o More than 75% of Rafah’s residents are refugees from elsewhere in Palestine
o Many of these refugees have been made refugees for the second and third time due to continued military occupation and home demolitions.
o Rafah suffers from a serious water crisis and infrastructure loss, including the destruction of fresh water wells, urban sewage systems, agricultural land and irrigation wells, schools, roads, hospitals, and electrical power systems.
o The closure and blockade of the area has cut food and medical supplies and isolated the residents from contact with family, friends and others: within the occupied territories, in Israel, and in the outside world.
o Checkpoints and lockdowns (“curfews”) restrict travel within the area, keeping families apart, keeping workers away from their jobs, farmers from their land, patients and doctors from hospitals, and generally devastating economic activity.
As a result, Rafah’s humanitarian crisis is as acute as anywhere in Palestine, and among the worst in the world. Yet despite these difficult conditions, Rafah also has a rich and diverse cultural community, where the wish and the hope for peace and a better world to live in is striking, above all among the young. Rafah’s municipal government works under the most difficult circumstances to plan for a better future. Rafah offers Madisonians a rich insight into the varied Palestinian experience and, by extension, the issues at the heart of a situation that affects us all.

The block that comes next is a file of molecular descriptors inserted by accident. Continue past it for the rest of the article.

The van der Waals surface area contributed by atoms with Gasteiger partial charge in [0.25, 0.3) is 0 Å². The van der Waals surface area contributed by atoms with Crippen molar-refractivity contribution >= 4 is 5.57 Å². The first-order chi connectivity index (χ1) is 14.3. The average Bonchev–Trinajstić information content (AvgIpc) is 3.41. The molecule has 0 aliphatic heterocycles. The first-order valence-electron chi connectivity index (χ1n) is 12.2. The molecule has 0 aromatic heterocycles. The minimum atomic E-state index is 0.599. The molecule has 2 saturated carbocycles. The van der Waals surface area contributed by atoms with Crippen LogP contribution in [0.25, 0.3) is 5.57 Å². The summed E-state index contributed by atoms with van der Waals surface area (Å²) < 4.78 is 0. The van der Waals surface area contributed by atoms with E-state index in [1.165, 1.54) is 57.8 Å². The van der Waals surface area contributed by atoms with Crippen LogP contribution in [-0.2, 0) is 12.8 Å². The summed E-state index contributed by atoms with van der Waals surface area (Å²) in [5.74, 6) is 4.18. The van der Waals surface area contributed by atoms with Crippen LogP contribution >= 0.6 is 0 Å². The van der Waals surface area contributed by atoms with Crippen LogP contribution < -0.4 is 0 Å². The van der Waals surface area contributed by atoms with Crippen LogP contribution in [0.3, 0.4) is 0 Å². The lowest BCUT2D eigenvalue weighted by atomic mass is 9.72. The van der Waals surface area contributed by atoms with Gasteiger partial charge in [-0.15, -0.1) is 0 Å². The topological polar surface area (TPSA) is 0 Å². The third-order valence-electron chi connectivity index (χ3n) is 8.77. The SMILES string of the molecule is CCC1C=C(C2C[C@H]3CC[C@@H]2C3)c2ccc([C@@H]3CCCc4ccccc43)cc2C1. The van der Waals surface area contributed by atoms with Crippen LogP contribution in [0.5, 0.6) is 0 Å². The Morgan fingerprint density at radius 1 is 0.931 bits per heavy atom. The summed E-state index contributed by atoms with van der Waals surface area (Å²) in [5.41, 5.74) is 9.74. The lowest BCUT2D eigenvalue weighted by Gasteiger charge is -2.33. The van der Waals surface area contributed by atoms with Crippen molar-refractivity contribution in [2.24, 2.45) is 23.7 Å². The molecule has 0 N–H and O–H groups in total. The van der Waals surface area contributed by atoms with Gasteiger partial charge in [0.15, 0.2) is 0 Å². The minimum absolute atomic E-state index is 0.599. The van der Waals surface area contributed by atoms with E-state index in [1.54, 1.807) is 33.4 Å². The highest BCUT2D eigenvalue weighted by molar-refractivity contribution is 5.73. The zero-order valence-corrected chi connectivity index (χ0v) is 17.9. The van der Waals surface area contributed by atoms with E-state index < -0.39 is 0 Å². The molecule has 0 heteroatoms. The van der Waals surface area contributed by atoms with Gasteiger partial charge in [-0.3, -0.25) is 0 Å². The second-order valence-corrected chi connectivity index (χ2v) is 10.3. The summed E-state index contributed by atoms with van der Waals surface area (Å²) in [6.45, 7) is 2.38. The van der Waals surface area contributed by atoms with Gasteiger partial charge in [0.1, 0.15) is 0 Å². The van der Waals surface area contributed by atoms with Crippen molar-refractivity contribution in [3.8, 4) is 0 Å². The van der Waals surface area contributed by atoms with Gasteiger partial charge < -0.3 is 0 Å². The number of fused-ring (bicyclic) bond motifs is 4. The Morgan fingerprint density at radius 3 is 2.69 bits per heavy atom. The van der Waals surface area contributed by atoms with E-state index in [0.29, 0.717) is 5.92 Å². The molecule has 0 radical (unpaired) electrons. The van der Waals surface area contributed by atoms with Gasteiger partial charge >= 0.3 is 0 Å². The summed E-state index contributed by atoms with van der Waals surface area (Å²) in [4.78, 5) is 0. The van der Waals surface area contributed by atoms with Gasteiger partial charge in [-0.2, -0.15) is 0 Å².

Who are our partners?
We are very fortunate to have as our partner the Al Mezan Center for Human Rights, a widely respected, non-partisan human rights organization. The Mezan Center has fieldworkers stationed throughout the Gaza Strip and engages in sustained individual and group legal advocacy, human rights training and teaching, public education via a resource library, outreach and technical programs, and monitoring of human rights issues. The Mezan Center is a fully non-political, transparent, non-profit, non-governmental organization that receives funding from such groups as the Ford Foundation, the Swiss Agency for Development and Cooperation, and the International Commission of Jurists.
With Al Mezan, we will work with Rafah’s Municipal Council headed by Mayor Saied Zouroub and with the leadership and governance groups in the city’s refugee camps where so many Rafah residents live.
Our project is explicitly opposed to violence, and non-partisan. Our long-term vision is of communities, Jewish and Palestinian, living in peace and cooperation to their mutual social, economic and intellectual benefit. We endorse no particular negotiation formulas, parties, or leadership groups. We believe deeply and sincerely that a peace founded in justice and respecting the human rights of both communities is fully as much in the interests of Israel as it is of the Palestinians. We likewise believe deeply in the power of people-to-people, and community-to-community relations and friendship to advance the goal of peace.